I really like to start class by playing some Spanish-language music in my classroom. A couple years ago I started doing a bell-ringer, which is a short task for them to complete or a handful of questions for them to answer or a few phrases for them to translate. Below I'll walk you through how I incorporate this little system of daily music into my classes.
I have decided which song I am going to play this week prior to Period 1, but sometimes only 2 minutes prior. I encourage my students to send me songs (with lyrics) they'd like to listen to in class. They know I will not accept songs with school-inappropriate lyrics (um, Despacito???). Most of the time however, nobody sends me anything to consider... so I get to choose!
I play the same song for all my classes, Spanish 1 thru 4. Students know Monday is the day we follow Robert Harrell's excellent soccer program and find out how their teams did while recording simple details about the game.
I attempt to diversify the music as much as I can in terms of gender, genre, epoch, and nationality. Some artists from last year: Jarabe de Palo, Shakira, Celia Cruz, Los Tigres del Norte, Rafo Raez, Mana, Julieta Venegas, Calle 8, Kanatan Aski, Nat King Cole, Indio Solari, Selena, Omara Portuondo, David Bisbal, and others.
The bell-ringer for the second day of the week is usually either a few questions about the song (e.g. Is a man or woman singing? How do you think the singer is feeling? What instrument in this song do you like best? Do you like this song?) or about some things we learned from the previous day's discussions/news (e.g. Who ate sushi this weekend? Did the boys track team win or lose? In which country did an earthquake occur?)
As soon as we've finished going over the answers to the bell-ringer, I put up a photo on the overhead of the musician(s) at hand and we PictureTalk the photo. Last week we listened to "El Perdón" by Nicky Jam and Enrique Iglesias. So I found a photo of Nicky Jam with a ball cap, neck tattoo visible, and wearing gold chains. Sometimes we will read a short biography along with the PictureTalk, if I have one handy.
I try my best to differentiate the talk so that there is something new for each level class. That being said, sometimes it happens that a Level 1 class will be introduced to the same new vocab as the Level 4's, which does not concern me. If I were to type up the main points discussed last Tuesday, they might look something like this:
Level 1: Nicky Jam es un hombre. Es de Colombia. Tiene un gorro. El gorro es negro. El gorro dice Brooklyn Nets. Brooklyn Nets es un equipo de basquetbol.
Level 2: Nicky Jam es un hombre colombiano que tiene un tatuaje de un pájaro en su cuello... un bujo. Nicky Jam lleva un gorro de un equipo de basquetbol, los Brooklyn Nets. También lleva tres cadenas de oro.
Level 3: Nicky Jam es un hombre colombiano con un tatuaje en el cuello. Es un bujo que está volando. Nicky Jam lleva un gorro de un equipo de basquetbol, los Brooklyn Nets. Es mal equipo, pero no es el peor equipo en la liga. También lleva tres cadenas de oro y quizás un arete.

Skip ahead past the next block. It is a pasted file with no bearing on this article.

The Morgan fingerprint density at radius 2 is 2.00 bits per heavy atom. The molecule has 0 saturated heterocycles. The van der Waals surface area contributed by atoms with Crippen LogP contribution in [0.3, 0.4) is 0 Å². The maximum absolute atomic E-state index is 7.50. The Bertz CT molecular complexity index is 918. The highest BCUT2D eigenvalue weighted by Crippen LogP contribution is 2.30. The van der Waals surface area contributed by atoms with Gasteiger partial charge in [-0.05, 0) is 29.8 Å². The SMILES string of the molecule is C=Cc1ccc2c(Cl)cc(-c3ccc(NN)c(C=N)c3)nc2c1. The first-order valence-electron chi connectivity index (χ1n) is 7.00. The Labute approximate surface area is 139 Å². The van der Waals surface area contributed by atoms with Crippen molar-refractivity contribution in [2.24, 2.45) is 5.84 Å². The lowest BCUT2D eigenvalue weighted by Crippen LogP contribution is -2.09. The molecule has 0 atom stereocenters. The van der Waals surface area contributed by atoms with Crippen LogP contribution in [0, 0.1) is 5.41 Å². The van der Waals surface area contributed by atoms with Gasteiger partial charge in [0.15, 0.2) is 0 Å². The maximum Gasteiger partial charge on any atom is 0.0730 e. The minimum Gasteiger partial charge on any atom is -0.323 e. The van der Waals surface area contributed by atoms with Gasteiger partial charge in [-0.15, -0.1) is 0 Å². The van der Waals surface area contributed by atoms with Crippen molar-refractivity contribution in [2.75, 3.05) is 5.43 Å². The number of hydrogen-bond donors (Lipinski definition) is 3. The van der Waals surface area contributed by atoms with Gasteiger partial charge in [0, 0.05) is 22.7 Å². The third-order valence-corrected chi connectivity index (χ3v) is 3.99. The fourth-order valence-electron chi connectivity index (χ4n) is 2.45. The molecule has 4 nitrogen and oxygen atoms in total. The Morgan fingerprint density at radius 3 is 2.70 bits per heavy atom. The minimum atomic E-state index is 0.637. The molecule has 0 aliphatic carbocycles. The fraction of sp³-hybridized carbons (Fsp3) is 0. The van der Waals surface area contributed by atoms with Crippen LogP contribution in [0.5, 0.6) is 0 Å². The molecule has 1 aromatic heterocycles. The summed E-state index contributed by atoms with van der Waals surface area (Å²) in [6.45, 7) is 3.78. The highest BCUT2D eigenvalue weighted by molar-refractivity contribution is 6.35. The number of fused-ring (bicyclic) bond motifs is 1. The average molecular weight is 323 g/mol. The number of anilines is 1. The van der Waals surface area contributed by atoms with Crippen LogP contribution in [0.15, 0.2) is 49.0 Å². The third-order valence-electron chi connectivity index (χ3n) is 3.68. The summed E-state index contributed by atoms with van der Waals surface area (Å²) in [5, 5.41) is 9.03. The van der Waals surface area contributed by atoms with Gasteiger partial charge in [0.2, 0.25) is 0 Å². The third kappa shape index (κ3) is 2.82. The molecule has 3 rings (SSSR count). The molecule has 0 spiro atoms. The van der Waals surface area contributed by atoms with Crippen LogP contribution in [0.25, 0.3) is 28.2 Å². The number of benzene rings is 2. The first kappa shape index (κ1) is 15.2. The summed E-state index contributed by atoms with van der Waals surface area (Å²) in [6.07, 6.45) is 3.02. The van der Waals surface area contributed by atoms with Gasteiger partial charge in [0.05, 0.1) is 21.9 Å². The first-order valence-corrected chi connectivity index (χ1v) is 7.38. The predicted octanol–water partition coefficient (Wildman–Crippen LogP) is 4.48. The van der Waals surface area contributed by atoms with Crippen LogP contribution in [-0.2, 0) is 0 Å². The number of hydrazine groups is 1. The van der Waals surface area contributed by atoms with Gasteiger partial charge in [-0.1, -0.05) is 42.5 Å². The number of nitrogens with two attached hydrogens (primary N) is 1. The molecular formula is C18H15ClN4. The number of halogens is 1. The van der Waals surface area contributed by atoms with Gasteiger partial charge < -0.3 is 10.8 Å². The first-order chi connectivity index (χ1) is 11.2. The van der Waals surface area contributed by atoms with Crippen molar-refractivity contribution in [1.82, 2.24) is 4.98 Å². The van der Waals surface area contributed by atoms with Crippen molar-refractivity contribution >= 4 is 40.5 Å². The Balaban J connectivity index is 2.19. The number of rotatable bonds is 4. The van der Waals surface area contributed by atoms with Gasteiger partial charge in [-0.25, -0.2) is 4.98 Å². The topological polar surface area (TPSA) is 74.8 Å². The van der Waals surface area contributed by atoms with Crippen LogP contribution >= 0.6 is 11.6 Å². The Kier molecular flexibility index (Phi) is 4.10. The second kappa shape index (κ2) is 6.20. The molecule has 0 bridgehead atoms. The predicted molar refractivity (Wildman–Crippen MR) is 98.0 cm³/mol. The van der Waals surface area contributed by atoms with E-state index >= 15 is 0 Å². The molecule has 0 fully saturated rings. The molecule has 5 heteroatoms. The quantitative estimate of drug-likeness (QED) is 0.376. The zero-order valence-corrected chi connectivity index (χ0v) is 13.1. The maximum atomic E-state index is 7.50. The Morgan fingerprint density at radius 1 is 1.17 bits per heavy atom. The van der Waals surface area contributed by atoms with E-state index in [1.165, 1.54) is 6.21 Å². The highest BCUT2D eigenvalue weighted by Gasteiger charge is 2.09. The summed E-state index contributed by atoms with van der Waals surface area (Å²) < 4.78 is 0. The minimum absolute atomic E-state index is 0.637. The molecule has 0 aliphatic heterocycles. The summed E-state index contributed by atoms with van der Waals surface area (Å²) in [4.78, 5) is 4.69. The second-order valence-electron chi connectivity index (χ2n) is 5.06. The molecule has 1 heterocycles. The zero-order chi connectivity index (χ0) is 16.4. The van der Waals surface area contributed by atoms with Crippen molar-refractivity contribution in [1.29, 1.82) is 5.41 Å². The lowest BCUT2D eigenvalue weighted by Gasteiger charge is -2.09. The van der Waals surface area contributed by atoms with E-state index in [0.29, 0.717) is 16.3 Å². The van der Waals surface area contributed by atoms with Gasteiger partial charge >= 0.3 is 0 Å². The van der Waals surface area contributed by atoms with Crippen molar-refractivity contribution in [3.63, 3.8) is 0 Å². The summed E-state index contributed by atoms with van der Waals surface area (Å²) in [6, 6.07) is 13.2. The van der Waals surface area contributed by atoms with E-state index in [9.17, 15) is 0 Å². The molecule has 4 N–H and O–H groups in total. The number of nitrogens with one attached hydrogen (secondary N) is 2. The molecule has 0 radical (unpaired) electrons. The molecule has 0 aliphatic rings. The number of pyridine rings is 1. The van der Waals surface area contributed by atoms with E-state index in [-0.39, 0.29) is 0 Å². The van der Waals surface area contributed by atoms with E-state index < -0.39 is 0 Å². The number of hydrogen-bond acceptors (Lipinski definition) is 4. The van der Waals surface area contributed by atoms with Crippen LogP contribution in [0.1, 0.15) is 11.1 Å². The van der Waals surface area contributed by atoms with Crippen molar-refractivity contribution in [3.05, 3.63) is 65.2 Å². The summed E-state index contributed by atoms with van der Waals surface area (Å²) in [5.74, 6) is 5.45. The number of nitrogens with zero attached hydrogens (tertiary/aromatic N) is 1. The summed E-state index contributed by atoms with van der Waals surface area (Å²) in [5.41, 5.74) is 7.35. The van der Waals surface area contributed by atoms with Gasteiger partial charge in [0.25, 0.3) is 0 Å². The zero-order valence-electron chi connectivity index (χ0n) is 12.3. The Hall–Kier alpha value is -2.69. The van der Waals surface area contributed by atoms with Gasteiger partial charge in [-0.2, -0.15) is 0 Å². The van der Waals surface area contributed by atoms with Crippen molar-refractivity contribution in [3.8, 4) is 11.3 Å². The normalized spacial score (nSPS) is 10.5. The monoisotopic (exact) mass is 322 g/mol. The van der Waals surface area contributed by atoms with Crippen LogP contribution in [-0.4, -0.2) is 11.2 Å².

Level 4: You get the idea.
I also facilitated a quick discussion around a pertinent question that spontaneously came to mind while doing this PictureTalk with my first class (and so I tried to replicate the discussion for the rest of my classes - Level 2 and up). The question was "Why would Nicky Jam have a tattoo of an owl on his neck?" So I asked them to give me possible reasons and I wrote them on the board. My favorite: "Owls sleep during the day and hunt at night."
All in all, this PictureTalk about the Nicky Jam photo took about 10 minutes, but usually we are done in less than that. I print out the photo and post it somewhere visible in the classroom, sometimes with a caption of something that's new (e.g. "calvo" with an arrow pointing to Indio Solari's bald head).
We read along with the lyrics while the song is playing. Often this is just me finding the lyrics online, and scrolling down while they watch on the overhead. I also like to use the YouTube videos that just show the words while the song is playing. Sometimes I'll print the lyrics out, and once in a while we do a CLOZE activity. I always translate the chorus for all levels, and depending on the comprehensibility of it, we may read more of the song together. I use Wednesday as an opportunity in the upper levels to go more in-depth on the translation and maybe do a bit of grammar talk.
Afterward, I typically write down a lyric from the chorus on a piece of poster board and hang it up in the room. From last week's song, I chose "Te estaba buscando, por las calles gritando..." (see photo).
I play the song while they complete the bell-ringer for the day.
We watch the video, *IF* it is school-appropriate. If there is only a small part that is bad or questionable, I may just use the nifty "Video Mute" feature on the projector to black it out for a few seconds.
So this is how I bring in popular (but not always so popular) music from the Spanish-speaking world into my classroom. Oh, I almost forgot... some decent speakers are critical, just enlist a daily door closer so you don't annoy your colleagues. ;)